Let's face it. If you're a human male, you've probably played with army men at one point in your life (hopefully when you were young). The thrill that you got as your little green guys made a daring assault on the grey German base camp, throwing marbles and making that weird peow-peow noise stays with you for a long time. For some it never really goes away, and we long for being able to experience it again. That's where Halls of Montezuma: a history of the United States Marine Corps comes in. It's just like a classic game of Army Men, on a massive scale, using cards.
The interface didn't take as long to get used to as I thought it would, being able to nut most of it out and have a full game in a short 30 minute session. The game takes place on the typical strategy game hex map, using card to display your units. X symbols or for infantry units, O's are for armor and -'s are for artillery.After you choose your scenario, and which side you want to be (usually one side has a big advantage over the other), you can call up detailed reports of all your squads. In this screen you can see what squads are fit or tired, which ones have broken leadership, how many losses they've undertaken, even whether their supply lines have been cut off. From the reports menu, you can also check out all the objectives on the map and see who owns them, and also what squad is supposed to occupy/liberate them for more points. In the orders menu, you can send commands down to your divisions. However, they may not take the road you were expecting them to use, and if they make contact with the enemy they will try and drive them back, rather than risk being killed.Every thing in this game revolves around your need to acquire more Victory Points. After a designated number of turns which is different for each map, the person with the most VP wins. You could be in the middle of a daring offensive, when the judge calls time and Rommel just starts laughing in your face and steals your lunch money.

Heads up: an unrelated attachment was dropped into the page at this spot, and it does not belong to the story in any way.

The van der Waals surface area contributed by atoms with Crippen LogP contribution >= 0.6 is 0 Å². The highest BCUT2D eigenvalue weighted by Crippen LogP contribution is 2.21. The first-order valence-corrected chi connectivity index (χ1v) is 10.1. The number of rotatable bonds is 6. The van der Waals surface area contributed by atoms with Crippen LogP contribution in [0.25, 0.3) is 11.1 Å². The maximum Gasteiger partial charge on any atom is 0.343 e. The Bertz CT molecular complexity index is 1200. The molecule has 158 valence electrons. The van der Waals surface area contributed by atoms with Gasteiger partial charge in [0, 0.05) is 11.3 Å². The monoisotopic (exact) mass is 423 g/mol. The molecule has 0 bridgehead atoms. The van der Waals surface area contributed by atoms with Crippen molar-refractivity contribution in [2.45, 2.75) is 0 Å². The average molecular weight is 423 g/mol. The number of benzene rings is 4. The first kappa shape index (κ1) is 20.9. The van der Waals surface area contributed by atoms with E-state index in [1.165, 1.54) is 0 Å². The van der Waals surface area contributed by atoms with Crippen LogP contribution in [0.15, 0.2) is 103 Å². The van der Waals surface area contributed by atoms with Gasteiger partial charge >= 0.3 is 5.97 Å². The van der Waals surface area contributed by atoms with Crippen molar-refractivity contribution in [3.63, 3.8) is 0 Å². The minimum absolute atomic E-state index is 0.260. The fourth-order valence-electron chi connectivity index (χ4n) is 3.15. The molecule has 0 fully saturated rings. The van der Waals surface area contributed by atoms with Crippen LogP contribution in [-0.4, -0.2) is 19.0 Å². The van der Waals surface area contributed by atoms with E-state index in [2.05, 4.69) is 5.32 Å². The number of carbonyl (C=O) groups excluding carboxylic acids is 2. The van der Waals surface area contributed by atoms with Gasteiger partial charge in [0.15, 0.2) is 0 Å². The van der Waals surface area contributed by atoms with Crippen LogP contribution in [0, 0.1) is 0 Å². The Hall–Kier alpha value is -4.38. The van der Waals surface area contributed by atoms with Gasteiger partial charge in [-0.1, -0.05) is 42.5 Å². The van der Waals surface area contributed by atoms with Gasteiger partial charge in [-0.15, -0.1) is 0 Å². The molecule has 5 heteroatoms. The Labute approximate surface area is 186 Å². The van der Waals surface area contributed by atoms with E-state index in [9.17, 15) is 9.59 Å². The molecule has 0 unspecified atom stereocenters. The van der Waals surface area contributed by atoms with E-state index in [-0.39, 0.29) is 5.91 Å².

Being an older game, I don't expect greatness from the graphics and sound, just functionality. Graphics worked, when you worked out what the symbols meant on the cards, it was pretty easy to picture up the armies in action. Sound was another story though. It was very minimal, which was okay, but what was there was dull. Moving units made a noise, units suffering under attrittion made a noise, and that was about it apart from some other PC-Speaker bangs and booms. Depending on where you feel Graphics and sound belong on the priority list of a game, you might want to steer clear of it, but anyone else could do worse than giving the game a try for some fun.
+Accurate simulation of sitting behind a desk directing soldiers
+Pretty fast pacing
+Easy to Comprehend
-Graphics merely functional
-Sound less than adequate
-You don't have direct control over individual units